For sure! Our volunteer Board has a number of bigger names, but it’s important to distinguish that CIQ is a commercial brand, and AlmaLinux is a non-profit who doesn’t pay any of its contributors. For example, Simon Phipps, who was the president of the Open Source Initiative for many years, and has been a leader in open source for decades, has been with us since the beginning.
How much has the Red Hat move been a surprise to AlmaLinux? Were there any hints in advance — voices in the corridor — that the step taken in June would be taken?
We didn’t receive any advanced communication from Red Hat, but there were certainly signs of a shift at least a few weeks ahead of time.
In a few of my earlier reports on the development, I have mentioned the following: "The change could have something to do with the revenue which Red Hat's owner, IBM, has been reporting for Red Hat. In the first quarter of 2023, the company reported an 8% rise in revenue; for the previous four quarters it was 18%, 12%, 12% and 10% respectively." Do you think this is accurate?
I don’t think I can speak for Red Hat around their decision making, but that logic certainly tracks. If a company is looking at the situation from a dollars-made perspective only, they’re going to make changes that are consistent with building revenue.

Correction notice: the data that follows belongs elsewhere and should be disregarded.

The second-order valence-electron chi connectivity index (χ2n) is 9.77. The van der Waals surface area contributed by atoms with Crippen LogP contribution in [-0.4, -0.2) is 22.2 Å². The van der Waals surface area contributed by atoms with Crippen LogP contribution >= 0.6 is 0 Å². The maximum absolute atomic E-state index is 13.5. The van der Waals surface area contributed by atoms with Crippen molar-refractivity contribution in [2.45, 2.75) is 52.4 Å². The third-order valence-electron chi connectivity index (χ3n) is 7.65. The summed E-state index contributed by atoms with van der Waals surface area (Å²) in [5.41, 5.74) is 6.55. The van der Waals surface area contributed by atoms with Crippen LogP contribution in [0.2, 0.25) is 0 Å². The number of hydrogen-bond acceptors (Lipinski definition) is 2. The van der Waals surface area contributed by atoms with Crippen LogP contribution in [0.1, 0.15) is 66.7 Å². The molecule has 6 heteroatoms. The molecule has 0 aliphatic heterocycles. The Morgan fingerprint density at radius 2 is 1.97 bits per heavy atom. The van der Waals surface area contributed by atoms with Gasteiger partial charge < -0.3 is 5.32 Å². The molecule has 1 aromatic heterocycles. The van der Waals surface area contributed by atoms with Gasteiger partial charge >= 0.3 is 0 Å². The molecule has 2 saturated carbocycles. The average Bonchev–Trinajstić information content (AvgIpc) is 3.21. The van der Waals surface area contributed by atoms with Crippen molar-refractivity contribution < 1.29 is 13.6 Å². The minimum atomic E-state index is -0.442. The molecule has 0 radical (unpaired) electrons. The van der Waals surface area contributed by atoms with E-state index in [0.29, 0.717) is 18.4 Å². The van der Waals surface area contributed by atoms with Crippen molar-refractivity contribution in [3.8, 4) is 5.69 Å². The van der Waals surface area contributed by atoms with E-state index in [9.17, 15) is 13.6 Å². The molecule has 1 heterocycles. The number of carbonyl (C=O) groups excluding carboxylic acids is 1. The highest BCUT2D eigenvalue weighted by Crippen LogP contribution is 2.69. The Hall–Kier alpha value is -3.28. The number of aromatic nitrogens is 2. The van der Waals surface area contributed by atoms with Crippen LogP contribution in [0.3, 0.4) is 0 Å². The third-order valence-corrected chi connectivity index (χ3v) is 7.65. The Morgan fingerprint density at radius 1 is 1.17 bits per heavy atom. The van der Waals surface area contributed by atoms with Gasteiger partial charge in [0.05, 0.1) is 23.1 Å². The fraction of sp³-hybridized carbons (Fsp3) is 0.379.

SUSE has said it will put more than US$10 million (A$15.61 million) into helping Rocky Linux. Does AlmaLinux have any big corporate names behind it?
SUSE and CIQ are working together through OpenELA, which will certainly be a boon to Rocky Linux, but I think there’s an important distinction to be made here: with our 25+ sponsors comes a diversification of our funding, and that makes us feel much more confident that we’re around for the long haul.
Companies like CloudLinux and CyberTrust Japan are making large monetary and staffing investments in AlmaLinux, and our other sponsors provide monetary, infrastructure, and staffing support in a variety of ways. Having such an active group of invested contributors means we can stay hyper-focused on building what our community needs, and solving the pains that we all felt with CentOS Linux.
How do you see the future of enterprise Linux playing out?
I see Enterprise Linux shifting into something new and exciting, and I see a shift away from anyone using Red Hat as *the* standard to a much more diversified enterprise linux ecosystem. We are already seeing new and exciting opportunities that haven’t existed while the “standard” was being a downstream-rebuild of RHEL.
It’ll be interesting to see how it plays out from a business perspective, because even if we just take the Netflix example, the reality is people will get mad about a change, but the dollars are what the company cares about. If the dollars don’t go away, and actually grow (as they do in most cases), then they feel justified in whatever decision they made.
Netflix is my favorite example right now, because they announced that they are going to start cracking down on login sharing. The whole Internet was full of people saying, ‘Well, I’m leaving, I’m not gonna put up with this.’ But then Netflix also signed up 6 million new users in the first quarter after that change.